Murder Of Roger Ackroyd By Agatha Christie

It was a somewhat lurid article written with an eye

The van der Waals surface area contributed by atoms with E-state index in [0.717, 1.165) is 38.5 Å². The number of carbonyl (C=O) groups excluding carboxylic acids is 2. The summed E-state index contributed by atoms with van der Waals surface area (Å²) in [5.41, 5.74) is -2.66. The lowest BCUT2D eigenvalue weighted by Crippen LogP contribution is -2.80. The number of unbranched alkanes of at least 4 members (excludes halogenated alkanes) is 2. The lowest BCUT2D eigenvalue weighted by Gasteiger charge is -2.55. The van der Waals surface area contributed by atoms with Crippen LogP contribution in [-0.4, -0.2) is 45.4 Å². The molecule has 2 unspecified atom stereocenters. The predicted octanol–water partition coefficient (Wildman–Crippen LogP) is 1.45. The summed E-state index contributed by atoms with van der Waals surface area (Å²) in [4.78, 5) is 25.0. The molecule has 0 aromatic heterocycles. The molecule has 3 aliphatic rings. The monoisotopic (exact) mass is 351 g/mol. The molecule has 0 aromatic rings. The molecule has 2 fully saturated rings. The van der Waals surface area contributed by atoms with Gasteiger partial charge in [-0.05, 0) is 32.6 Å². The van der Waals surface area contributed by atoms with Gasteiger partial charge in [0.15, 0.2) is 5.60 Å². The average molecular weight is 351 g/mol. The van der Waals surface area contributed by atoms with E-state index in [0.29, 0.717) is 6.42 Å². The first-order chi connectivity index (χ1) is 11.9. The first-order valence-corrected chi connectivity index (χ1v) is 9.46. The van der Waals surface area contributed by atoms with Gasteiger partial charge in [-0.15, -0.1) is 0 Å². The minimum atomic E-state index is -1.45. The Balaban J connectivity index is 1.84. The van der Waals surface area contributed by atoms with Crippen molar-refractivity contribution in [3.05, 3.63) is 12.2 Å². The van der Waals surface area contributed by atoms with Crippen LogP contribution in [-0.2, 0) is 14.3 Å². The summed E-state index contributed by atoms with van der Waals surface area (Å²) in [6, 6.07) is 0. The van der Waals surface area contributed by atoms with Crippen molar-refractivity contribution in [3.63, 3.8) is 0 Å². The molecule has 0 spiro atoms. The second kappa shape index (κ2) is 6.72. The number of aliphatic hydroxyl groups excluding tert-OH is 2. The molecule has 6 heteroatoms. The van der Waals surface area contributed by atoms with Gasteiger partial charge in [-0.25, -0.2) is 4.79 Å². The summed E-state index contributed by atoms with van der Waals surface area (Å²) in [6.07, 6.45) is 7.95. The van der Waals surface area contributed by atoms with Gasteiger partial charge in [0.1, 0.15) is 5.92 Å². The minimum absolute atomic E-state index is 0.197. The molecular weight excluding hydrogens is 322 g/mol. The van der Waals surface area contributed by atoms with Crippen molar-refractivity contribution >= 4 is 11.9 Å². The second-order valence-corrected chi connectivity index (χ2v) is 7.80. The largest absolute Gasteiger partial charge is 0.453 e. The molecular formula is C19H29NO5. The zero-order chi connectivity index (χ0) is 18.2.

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Unformatted text preview: ere newspapers were filed. He brought me a copy of the Daily Budget, dated Friday, 16th September, and showed me an article dealing with the smuggling of cocaine. It was a somewhat lurid article, written with an eye to picturesque effect. 'That is what put cocaine into her head, my friend,' he said. I would have catechized him further, for I did not quite understand his meaning, but at that moment the door opened and Geoffrey Raymond was announced. He came in fresh and debonair as ever, and greeted us both. 'How are you, doctor? M. Poirot, this is the second time I've been here this morning. I was anxious to catch you.' 'Perhaps I'd better be off,' I suggested rather awkwardly. 'Not on my account, doctor. No, it's just this,' he went on, seating himself at a wave of invitation from Poirot, 'I've got a confession to make.' 'En verite?' said Poirot, with an air of polite interest. 'Oh, it's of no consequence, really. But, as a matter of fact, my conscience has been pricking me ever since yesterday afternoon. You accused us all of keeping back something, M. Poirot. I plead guilty. I've had something up my sleeve.' 'And what is that, M. Raymond?' 'As I say, it's nothing of consequence- just this. I was in debt - badly, and that legacy came in the nick of time. Five hundred pounds puts me on my feet again with a little to spare.' He smiled at us both with that engaging frankness that made him such a likeable youngster. 'You know how it is. Suspicious-looking policemen - don't like to admit you were hard up for money think it will look bad to them. But I was a fool, really, because Blunt and I were in the billiard room from a quarter to ten onwards, so I've got a watertight alibi and nothing to fear. Still, when you thundered out that stuff about concealing things, I felt a nasty prick of conscience, and I thought I'd like to get it off my mind.' He got up again and stood smiling at us. 'You are a very wise young man,' said Poirot, nodding at him with approval. 'See you, when I know that anyone is hiding things from me, I suspect that the thing hidden may be something very bad indeed. You have done well.' 'I'm glad I'm cleared from suspicion,' laughed Raymond Til be off now.' 'So that is that,' I remarked, as the door closed behind the young secretary. 'Yes,' agreed Poirot. 'A mere bagatelle - but if he had not been in the billiard room - who knows? After all, many crimes have been committed for the sake of less than five hundred pounds. It all depends on what sum is sufficient to break a man. A question of relativity, is it not so? Have you reflected, my friend, that many people in that house stood to benefit by Mr Ackroyd's death? Mrs Ackroyd, Miss Flora, young Mr Raymond, the housekeeper. Miss Russell. Only one, in fact, does not. Major Blunt.' His tone in uttering that name was so peculiar that I looked up, puzzled. 'I don't understand you,' I said. 'Two of the people I accused have given me the truth.' 'You think Major Blunt has something to conceal also?' 'As for that,' remarked Poir...
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